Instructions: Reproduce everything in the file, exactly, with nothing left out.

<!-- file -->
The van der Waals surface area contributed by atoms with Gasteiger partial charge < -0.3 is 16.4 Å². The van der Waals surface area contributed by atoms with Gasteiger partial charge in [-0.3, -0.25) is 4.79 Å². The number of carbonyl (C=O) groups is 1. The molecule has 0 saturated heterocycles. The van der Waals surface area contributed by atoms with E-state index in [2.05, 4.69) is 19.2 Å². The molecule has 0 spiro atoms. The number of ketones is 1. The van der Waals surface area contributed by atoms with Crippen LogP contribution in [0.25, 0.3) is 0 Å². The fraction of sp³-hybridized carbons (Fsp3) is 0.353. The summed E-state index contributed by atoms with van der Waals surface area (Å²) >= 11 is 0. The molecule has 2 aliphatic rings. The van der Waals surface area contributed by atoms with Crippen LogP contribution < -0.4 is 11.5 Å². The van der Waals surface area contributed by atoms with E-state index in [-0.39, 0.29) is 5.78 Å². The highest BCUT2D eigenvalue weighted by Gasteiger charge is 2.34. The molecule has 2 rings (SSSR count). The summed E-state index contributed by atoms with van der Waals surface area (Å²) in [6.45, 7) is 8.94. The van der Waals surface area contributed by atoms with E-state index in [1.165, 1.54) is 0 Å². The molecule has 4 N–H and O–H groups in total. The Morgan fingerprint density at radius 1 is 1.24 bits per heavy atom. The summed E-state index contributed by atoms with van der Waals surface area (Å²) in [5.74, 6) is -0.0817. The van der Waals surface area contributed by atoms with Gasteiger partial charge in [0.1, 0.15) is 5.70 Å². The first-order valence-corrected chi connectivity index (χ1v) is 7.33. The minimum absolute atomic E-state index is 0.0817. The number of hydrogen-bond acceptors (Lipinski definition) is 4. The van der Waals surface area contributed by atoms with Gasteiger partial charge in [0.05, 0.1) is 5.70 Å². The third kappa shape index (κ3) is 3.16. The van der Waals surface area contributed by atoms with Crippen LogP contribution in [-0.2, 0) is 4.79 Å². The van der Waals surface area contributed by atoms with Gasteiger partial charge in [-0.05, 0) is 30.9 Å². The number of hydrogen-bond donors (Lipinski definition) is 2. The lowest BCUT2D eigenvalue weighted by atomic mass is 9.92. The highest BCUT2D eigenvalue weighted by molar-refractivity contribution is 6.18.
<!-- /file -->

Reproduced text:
The van der Waals surface area contributed by atoms with Gasteiger partial charge < -0.3 is 16.4 Å². The van der Waals surface area contributed by atoms with Gasteiger partial charge in [-0.3, -0.25) is 4.79 Å². The number of carbonyl (C=O) groups is 1. The molecule has 0 saturated heterocycles. The van der Waals surface area contributed by atoms with E-state index in [2.05, 4.69) is 19.2 Å². The molecule has 0 spiro atoms. The number of ketones is 1. The van der Waals surface area contributed by atoms with Crippen LogP contribution in [0.25, 0.3) is 0 Å². The fraction of sp³-hybridized carbons (Fsp3) is 0.353. The summed E-state index contributed by atoms with van der Waals surface area (Å²) >= 11 is 0. The molecule has 2 aliphatic rings. The van der Waals surface area contributed by atoms with Crippen LogP contribution < -0.4 is 11.5 Å². The van der Waals surface area contributed by atoms with E-state index in [-0.39, 0.29) is 5.78 Å². The highest BCUT2D eigenvalue weighted by Gasteiger charge is 2.34. The molecule has 2 rings (SSSR count). The summed E-state index contributed by atoms with van der Waals surface area (Å²) in [6.45, 7) is 8.94. The van der Waals surface area contributed by atoms with E-state index in [1.165, 1.54) is 0 Å². The molecule has 4 N–H and O–H groups in total. The Morgan fingerprint density at radius 1 is 1.24 bits per heavy atom. The summed E-state index contributed by atoms with van der Waals surface area (Å²) in [5.74, 6) is -0.0817. The van der Waals surface area contributed by atoms with Gasteiger partial charge in [0.1, 0.15) is 5.70 Å². The first-order valence-corrected chi connectivity index (χ1v) is 7.33. The minimum absolute atomic E-state index is 0.0817. The number of hydrogen-bond acceptors (Lipinski definition) is 4. The van der Waals surface area contributed by atoms with Gasteiger partial charge in [0.05, 0.1) is 5.70 Å². The third kappa shape index (κ3) is 3.16. The van der Waals surface area contributed by atoms with Crippen LogP contribution in [-0.2, 0) is 4.79 Å². The van der Waals surface area contributed by atoms with Gasteiger partial charge in [-0.05, 0) is 30.9 Å². The number of hydrogen-bond donors (Lipinski definition) is 2. The lowest BCUT2D eigenvalue weighted by atomic mass is 9.92. The highest BCUT2D eigenvalue weighted by molar-refractivity contribution is 6.18.